Henry Winkler on reinventing himself after iconic role as Fonzie

Winkler discusses his journey from overcoming dyslexia on the set of "Happy Days" in the 70s, to getting behind the camera, authoring books and onto his latest project "Barry."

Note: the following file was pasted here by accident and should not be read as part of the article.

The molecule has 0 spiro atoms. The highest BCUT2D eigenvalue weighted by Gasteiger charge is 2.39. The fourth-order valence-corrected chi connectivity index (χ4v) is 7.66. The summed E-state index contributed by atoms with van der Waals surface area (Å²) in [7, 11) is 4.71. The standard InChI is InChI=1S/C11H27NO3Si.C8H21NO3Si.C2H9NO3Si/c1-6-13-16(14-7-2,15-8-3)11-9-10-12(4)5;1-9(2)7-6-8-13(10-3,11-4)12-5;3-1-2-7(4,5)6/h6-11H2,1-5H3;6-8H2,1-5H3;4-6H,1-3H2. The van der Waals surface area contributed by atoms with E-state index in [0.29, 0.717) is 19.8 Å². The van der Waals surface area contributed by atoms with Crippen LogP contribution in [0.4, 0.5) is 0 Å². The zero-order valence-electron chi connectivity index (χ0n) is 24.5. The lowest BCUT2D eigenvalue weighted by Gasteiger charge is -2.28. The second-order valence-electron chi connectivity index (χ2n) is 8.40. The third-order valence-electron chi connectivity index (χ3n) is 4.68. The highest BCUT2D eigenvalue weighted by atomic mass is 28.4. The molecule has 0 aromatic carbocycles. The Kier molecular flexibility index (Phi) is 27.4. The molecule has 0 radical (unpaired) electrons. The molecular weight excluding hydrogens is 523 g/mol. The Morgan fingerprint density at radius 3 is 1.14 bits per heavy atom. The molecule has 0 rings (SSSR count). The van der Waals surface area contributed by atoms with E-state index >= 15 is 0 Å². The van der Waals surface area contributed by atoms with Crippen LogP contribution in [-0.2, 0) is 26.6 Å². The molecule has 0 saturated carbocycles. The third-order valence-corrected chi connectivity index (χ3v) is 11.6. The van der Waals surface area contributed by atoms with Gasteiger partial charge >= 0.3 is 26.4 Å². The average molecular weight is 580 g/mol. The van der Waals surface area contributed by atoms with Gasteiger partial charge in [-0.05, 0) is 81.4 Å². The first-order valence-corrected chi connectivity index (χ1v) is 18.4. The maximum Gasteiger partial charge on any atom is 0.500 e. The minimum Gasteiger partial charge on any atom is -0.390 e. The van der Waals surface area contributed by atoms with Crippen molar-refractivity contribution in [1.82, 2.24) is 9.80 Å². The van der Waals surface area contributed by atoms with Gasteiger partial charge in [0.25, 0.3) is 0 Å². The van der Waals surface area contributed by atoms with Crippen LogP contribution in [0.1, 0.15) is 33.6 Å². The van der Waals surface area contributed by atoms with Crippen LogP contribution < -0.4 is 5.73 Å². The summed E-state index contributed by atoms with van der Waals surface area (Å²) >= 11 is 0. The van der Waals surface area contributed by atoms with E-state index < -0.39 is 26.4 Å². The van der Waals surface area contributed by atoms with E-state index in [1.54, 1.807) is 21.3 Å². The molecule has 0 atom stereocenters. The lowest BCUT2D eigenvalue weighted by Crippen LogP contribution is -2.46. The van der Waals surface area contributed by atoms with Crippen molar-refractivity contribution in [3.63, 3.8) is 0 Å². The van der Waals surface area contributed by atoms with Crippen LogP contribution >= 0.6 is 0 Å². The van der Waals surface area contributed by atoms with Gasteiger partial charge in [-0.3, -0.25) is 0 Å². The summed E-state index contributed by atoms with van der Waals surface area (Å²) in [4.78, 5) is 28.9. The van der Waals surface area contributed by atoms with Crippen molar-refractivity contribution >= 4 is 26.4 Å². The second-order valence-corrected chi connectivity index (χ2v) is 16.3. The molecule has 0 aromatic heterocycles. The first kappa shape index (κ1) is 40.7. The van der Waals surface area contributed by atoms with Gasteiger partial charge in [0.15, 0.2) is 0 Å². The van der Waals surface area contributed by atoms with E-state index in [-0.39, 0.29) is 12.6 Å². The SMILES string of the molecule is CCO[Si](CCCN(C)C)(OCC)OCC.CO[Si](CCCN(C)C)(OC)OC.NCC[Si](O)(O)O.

7:10 | 02/07/19

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Transcript for Henry Winkler on reinventing himself after iconic role as Fonzie